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Aybar v. City of New York

United States District Court, E.D. New York

September 8, 2014

ANGEL AYBAR, JEFFREY CIMAN, MANUEL NOGUEIRA, and ROBERT RICART, Plaintiffs,
v.
CITY OF NEW YORK, DETECTIVE MARK ROMAN, JOSE VARGAS, and DETECTIVE JASON ROBLES, Defendants.

MEMORANDUM & ORDER

KIYO A. MATSUMOTO, District Judge.

On September 18, 2012, plaintiffs Angel Aybar, Jeffrey Ciman, Manuel Nogueira, and Robert Ricart (collectively, "plaintiffs") commenced this action pursuant to 42 U.S.C. § 1983. ( See ECF No. 1, Complaint filed 9/18/12 ("Compl.").) The case, originally filed in the Southern District of New York, was transferred to this court on February 14, 2013. (ECF No. 7, Case Transfer dated 2/14/13.) On June 17, 2013, plaintiffs filed an amended complaint, bringing claims of malicious prosecution, false arrest, and other violations of their Constitutional rights against the City of New York (the "City"), and Drug Enforcement Agency ("DEA") Taskforce Officers Mark Roman, Jose Vargas (collectively, "individual defendants"[1]), and Jason Robles, in their individual and official capacities.[2] ( See generally ECF No. 15, Amended Complaint filed 6/7/13 ("Am. Compl.").)

On October 16, 2013, the City filed a motion to dismiss all claims against the City. (ECF No. 24, City's Motion to Dismiss filed 10/16/13 ("City Mot."); ECF No. 25, Affidavit/Declaration in Support of City Mot. filed 10/16/13 ("City Aff."); ECF No. 26, Memorandum of Law in Support of City Mot. filed 10/16/13 ("City Br.").) Because plaintiffs failed to serve an opposition, request an extension of time to respond, or otherwise respond to the City's motion to dismiss on the dates ordered by the court, the court deemed the City's motion to be fully-briefed and unopposed on October 16, 2013. ( See Order dated 10/16/13.)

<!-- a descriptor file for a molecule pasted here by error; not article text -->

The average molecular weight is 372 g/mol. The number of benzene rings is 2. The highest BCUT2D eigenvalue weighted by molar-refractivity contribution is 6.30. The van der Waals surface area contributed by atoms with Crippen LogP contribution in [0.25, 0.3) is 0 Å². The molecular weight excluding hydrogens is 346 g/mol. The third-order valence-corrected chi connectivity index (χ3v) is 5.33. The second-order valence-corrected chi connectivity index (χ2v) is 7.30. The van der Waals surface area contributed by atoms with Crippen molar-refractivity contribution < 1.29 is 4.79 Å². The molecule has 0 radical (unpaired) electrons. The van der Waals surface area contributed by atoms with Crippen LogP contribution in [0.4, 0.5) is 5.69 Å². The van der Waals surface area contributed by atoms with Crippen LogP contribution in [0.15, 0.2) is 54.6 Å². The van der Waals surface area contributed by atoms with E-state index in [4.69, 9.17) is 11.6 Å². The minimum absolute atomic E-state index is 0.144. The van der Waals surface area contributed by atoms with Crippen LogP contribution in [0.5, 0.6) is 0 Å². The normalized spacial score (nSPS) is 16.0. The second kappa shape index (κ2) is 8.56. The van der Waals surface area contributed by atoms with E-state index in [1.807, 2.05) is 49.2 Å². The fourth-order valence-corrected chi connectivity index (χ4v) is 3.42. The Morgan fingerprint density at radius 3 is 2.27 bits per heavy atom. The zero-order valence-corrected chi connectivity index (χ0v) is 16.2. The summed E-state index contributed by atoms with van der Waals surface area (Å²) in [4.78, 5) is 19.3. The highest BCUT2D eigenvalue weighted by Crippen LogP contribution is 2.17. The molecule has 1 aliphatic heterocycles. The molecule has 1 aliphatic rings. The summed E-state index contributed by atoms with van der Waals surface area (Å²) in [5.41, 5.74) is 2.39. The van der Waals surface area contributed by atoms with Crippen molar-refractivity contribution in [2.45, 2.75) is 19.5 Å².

On May 15, 2014, individual defendants Roman and Vargas filed a motion to dismiss the claims against them. (ECF No. 33, Individual Defendants' Motion to Dismiss filed 5/15/14 ("Ind'l Defs.' Mot."); ECF No. 34, Individual Defendants' Memorandum of Law in Support of Motion to Dismiss filed 5/15/14 ("Ind'l Defs.' Br.").) Plaintiffs again failed to serve an opposition to individual defendants' motion to dismiss or otherwise respond to the motion on the date ordered by the court, and on May 15, 2014, the court deemed the individual defendants' motion to dismiss fully briefed and unopposed. ( See Order dated 5/15/14.)

For the reasons set forth below, plaintiffs' complaint is dismissed with prejudice.

BACKGROUND

I. Factual Background

Plaintiffs' claims arise from an incident that occurred on or about November 20, 2008, in Queens, New York. (Am. Compl. at 2.) Plaintiffs allege that on or about November 20, 2008, they were arrested and charged with a violation of the Hobbs Act, possession of cocaine with intent to distribute, and illegal use of a firearm. ( Id. ) Plaintiffs were arrested by Jose Vargas and other members of the DEA Taskforce. ( See City Aff., Ex. B, Criminal Complaint dated 11/21/08.[3]) On or about December 8, 2008, plaintiffs were indicted in the United States District Court for the Eastern District of New York on federal criminal charges. ( See City Aff., Ex. C, Criminal Indictment in Case No. 08-cr-007876 (JG), filed 12/8/08.) On September 18, 2009, plaintiffs were acquitted of all charges. (Am. Compl. at 6.) Plaintiffs allege, upon information and belief, that "at trial and under oath, members of the NYPD including Defendants, testified falsely, and fabricated the truth as to what occurred on and before the afternoon" of November 20, 2008. (Am. Compl. at 5.) In addition, plaintiffs allege that defendants failed to testify that a criminal informant was involved in "setting up and negotiating" the crime for which they were arrested. ( Id. at 6.) Plaintiffs allege that they were wrongfully jailed after their arrest and prior to their acquittals. ( Id. )